Aboriginal rights protect the ability of First Nations, Metis and Inuit people to cross the border. Close cultural and family connections exist between communities in Canada and the United States. In fact, in many areas the border crosses traditional Aboriginal territories. As a result, this impacts personal relationships and work.
Thus, the United States recognizes these realities. Consequently, Canadian-born Aboriginal citizens have the right to cross the US border freely. Here’s what you need to know about Aboriginal rights and travel.
Jay Treaty and Aboriginal rights
The Treaty of Amity, Commerce and Navigation of 1794, or Jay Treaty, acknowledged that aboriginal peoples had rights to unimpeded travel and trade. It guaranteed they would be able to cross the US border from Canada.
In effect, the Jay Treaty applies to Canadian-born people with at least 50 percent Aboriginal blood. This includes Metis and Inuit. They are free to enter, live, work and study in the United States. They can’t be denied entry or be deported. The right is guaranteed by federal statute and a federal court case.
The Jay Treaty also said that Aboriginal people wouldn’t be charged duty or taxes on their “own proper goods.” However, that part of the treaty isn’t applied at the border. You’ll still be subject to customs duties.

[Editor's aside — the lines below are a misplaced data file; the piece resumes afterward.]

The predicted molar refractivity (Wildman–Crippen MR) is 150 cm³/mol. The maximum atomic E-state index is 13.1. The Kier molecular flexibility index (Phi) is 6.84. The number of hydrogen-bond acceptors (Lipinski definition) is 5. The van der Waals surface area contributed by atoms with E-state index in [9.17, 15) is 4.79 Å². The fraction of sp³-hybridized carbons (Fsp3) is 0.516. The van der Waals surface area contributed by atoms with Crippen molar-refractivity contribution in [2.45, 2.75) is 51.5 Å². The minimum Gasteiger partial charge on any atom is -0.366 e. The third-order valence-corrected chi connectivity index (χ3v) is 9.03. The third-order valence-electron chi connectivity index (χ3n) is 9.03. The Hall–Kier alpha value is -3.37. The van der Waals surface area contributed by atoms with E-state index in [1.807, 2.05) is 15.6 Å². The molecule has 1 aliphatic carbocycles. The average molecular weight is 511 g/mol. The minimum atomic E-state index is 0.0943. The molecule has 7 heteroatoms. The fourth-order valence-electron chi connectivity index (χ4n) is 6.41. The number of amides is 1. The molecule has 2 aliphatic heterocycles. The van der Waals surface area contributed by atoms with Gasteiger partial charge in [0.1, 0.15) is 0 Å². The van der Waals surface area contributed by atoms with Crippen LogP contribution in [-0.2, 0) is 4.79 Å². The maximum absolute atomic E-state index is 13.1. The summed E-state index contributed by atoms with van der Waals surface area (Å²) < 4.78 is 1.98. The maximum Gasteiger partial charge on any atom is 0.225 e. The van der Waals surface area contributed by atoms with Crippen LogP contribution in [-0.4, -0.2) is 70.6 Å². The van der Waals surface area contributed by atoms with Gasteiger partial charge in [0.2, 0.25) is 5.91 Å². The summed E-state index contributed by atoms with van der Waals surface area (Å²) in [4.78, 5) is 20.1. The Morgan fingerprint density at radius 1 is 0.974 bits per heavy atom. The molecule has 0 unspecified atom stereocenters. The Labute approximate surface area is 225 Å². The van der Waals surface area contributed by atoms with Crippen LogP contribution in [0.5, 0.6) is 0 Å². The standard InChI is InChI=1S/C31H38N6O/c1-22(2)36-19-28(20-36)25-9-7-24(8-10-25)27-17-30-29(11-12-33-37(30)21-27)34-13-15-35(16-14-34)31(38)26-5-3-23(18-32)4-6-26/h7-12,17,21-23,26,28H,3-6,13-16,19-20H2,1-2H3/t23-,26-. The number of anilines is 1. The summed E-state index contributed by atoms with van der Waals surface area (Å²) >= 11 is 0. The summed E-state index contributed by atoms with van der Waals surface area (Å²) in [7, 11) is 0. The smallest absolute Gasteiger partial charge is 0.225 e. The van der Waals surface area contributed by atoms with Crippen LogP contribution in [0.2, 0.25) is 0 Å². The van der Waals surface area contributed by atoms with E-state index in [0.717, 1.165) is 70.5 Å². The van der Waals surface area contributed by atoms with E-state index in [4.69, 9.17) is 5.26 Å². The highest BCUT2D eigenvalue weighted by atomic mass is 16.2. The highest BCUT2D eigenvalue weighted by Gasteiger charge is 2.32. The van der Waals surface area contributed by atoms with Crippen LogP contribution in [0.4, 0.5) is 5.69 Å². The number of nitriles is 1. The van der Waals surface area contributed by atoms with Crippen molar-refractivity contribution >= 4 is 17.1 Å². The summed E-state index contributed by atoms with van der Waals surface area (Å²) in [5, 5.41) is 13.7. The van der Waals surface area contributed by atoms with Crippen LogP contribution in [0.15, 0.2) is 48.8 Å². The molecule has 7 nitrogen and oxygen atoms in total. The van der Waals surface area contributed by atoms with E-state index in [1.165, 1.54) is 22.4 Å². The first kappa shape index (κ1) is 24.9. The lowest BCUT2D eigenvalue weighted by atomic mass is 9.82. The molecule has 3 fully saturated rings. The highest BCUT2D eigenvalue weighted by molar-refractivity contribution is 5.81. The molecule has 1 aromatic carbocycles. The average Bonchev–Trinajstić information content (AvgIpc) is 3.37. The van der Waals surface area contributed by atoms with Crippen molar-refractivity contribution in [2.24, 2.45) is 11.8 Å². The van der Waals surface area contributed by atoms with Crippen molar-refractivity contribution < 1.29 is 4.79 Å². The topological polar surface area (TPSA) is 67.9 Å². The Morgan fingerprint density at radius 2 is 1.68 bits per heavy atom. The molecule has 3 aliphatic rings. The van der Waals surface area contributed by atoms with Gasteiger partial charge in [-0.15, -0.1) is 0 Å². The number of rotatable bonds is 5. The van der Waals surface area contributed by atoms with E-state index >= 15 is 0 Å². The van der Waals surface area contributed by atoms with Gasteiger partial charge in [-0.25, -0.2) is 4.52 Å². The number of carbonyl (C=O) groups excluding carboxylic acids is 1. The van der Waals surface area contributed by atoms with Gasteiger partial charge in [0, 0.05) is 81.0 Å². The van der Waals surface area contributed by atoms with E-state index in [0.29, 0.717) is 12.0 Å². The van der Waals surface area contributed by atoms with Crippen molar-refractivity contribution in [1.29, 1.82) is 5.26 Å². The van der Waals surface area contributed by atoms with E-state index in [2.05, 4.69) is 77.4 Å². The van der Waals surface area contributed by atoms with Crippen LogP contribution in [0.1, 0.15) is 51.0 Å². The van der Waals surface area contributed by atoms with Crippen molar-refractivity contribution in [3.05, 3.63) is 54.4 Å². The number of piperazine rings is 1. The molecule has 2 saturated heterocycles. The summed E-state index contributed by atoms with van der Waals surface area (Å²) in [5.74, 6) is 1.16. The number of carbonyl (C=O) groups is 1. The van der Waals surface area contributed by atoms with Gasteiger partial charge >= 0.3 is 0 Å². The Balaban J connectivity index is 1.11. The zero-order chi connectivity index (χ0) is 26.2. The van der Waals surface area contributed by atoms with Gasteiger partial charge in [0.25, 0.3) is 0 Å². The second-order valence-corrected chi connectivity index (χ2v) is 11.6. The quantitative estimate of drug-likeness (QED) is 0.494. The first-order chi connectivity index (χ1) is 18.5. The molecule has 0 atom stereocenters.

You need to show documentation that proves you have at least 50 percent aboriginal blood, or blood quantum. Documents that are accepted as proof include:
- A letter from your band office confirming blood quantum
- Certificate of Indian Status card
- Long form birth certificate
- A Red ID card issued to Haudenosaunee members
- An Inuit enrollment card from one of the Inuit regional land claim agreements.
Border officials may ask for any of these documents. However, the letter of quantum is requested most often.
The Jay Treaty doesn’t have legal status in Canada. These rights are the subject of ongoing discussions in Parliament and with First Nation governments. Aboriginal people who are Canadian citizens or have Indian status in Canada have the right to enter the country freely. Others face the same requirements as other foreigners.
There are a long list of minor offences that can lead to denied entry. These apply even if there was an acquittal or a pardon. Many Canadians need to apply for US Entry Waivers to enter the States. This process can take many months. Do not try to enter the United States if you know that you need a waiver. The situation can escalate. Even if you pass the border, you could be deported. Travel companions may also be affected.
With the right to unimpeded travel, Canadian-born Aboriginal citizens are assured of entry. This also includes the right to:
- Live in the United States
- Work without a permit
- Register at college or university as a domestic student.
- Collect public benefits, such as medical and retirement, if they meet the criteria set by each agency.
If you are not sure if you need a waiver to enter Canada or the United States, we can help. Contact us for a free consultation at 1-866-972-7366.